Indeed, Olsen seems occasionally to view herself as something of a superhero, with the superpower of intercessory prayer: “I have been a governmental intercessor for 25 years, standing in the gap for our country. I began to truly intercede for the nation when I had my fourth child; today, with four grandchildren, I am still standing in the gap for America and training young intercessors.” Though she admits that her efforts, often conducted in non-existent languages, aren’t always successful (some of her moves in the culture wars seem to have backfired rather spectacularly, for instance), she does claim that her stats are pretty good: “Many battles have been won and some lost,” says Olsen, though “[w]hen you watch the news and it seems like you’re losing, you have to learn to declare the Word of the Lord, realize you’re in a long-term battle and not grow weary.” Her superpowers seem to have less effect against natural disasters, where her efforts are counteracted by the Satanic power of homosexuals; yes, Olsen is one of those who think that gay rights are responsible for natural disasters like fires, tornadoes and floods (actually, such disasters are, more precisely, God’s just judgment on America and the church, which would presumably make it immoral for Olsen to try to prevent them with prayers; things quickly get tricky here): “You know what, God is not one that’s gonna wink at sin, He will come and shake at everything that can be shaken. God is a God of judgment, He is. If we think we’re not gonna be judged…He judged Israel? Are we better than that? And sometimes I think we think we are, but we’re not. And God is shaking. If anybody looks at the news and has just seen what’s been happening recently with the floods, the fires, the tornadoes.” The old I-don’t-like-gay-rights-and-my-Strong-Friend-Henchman-will-beat-you-up-if-you-don’t-do-as-I-want gambit, in other words.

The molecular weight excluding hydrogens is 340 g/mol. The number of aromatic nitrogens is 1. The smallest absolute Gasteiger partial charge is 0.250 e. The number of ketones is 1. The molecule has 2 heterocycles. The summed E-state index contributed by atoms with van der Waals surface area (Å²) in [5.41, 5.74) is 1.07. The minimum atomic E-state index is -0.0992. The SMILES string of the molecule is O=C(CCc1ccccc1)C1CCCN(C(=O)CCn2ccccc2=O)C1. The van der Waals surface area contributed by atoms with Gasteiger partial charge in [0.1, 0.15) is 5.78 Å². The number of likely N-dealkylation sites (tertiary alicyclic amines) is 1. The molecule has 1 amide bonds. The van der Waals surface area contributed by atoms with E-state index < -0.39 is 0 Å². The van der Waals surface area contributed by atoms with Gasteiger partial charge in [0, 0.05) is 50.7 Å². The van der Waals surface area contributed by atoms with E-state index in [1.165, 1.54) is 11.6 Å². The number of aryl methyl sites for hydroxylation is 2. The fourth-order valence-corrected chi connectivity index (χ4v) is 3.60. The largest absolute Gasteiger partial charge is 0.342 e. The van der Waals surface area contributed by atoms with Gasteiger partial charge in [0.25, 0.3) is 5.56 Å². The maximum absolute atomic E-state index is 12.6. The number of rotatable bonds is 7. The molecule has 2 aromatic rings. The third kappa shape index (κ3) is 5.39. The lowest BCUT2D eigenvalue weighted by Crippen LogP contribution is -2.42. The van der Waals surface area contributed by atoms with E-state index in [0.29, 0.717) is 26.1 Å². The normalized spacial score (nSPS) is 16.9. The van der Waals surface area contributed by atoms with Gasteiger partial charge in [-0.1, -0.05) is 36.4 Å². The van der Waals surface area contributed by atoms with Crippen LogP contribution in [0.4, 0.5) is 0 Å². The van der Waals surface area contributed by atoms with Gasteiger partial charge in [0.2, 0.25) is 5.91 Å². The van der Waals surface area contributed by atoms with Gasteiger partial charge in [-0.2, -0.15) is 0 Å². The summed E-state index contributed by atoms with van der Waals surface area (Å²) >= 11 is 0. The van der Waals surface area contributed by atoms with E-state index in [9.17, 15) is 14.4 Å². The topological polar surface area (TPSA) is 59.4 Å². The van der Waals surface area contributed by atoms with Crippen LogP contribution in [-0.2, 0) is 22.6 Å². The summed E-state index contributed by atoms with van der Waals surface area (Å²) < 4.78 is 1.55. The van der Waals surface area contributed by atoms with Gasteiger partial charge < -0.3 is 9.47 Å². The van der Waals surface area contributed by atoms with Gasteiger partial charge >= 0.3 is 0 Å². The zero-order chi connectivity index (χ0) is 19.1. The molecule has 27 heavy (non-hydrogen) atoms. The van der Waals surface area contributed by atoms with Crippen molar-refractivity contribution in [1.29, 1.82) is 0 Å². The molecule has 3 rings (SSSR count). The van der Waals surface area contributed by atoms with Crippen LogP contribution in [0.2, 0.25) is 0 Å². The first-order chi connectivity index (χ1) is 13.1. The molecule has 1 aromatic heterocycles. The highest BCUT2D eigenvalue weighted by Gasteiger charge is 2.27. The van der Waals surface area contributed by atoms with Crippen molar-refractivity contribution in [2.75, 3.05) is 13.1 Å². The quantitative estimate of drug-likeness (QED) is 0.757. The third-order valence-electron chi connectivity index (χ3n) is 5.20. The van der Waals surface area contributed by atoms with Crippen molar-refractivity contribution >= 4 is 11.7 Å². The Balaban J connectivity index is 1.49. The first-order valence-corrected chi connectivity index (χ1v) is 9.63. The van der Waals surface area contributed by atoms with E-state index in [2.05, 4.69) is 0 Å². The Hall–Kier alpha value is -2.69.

On the other hand, she seems to take partial credit for the election of George Bush, who opened the White House for such prayers: “We asked God to give our president great wisdom.” One may wonder if thatone is assigned to the success column of her scorecard. 

Now, in her dominionist efforts Olsen has, in fact, managed to become a rather influential player on the religious right, first (at least insofar as we noticed) as part of the leadership team for Rick Perry’s presidential campaign in Florida in 2011. (She later switched her allegiance to Rick Santorum).

Diagnosis: Not a particularly pleasant person – hatred and anger combined with paranoia, delusions and poor reasoning skills tend to make you a bit unsavory – but an up-and-coming figure of non-negligible influence on the religious right sideshow. Worrisome.

Monday, September 10, 2018

#2069: John Oller

John Oller is a hardcore young-earth creationist with a (real) PhD in general linguistics (he does, however, invoke the biblical Tower of Babel story to explain the diversity of human languages, so one should probably be wary of listening to his claims even in his area of expertise). Despite his education, Oller is currently Professor of Geophysics and Head of the Science Division at Bryan College. Bryan College is, accordingly, not a place to pursue an education. As a proudly self-proclaimed “creation scientist”, he is also a member of the Board of Trustees and the Technical Advisory Board of the Institute for Creation Research (ICR). The ICR lists him as a “physical scientist” on their List of Creation Scientists in the Physical Sciences (he also appears on the Creation Ministries International’s list of scientists alive today who accept the biblical account of creation and  Answers in Genesis’s List of Creation Scientists). Oller, of course, isn’t a physical scientist by a long shot, but presumably close enough for groups that care as much for science as the ICR. 

Creationist adventures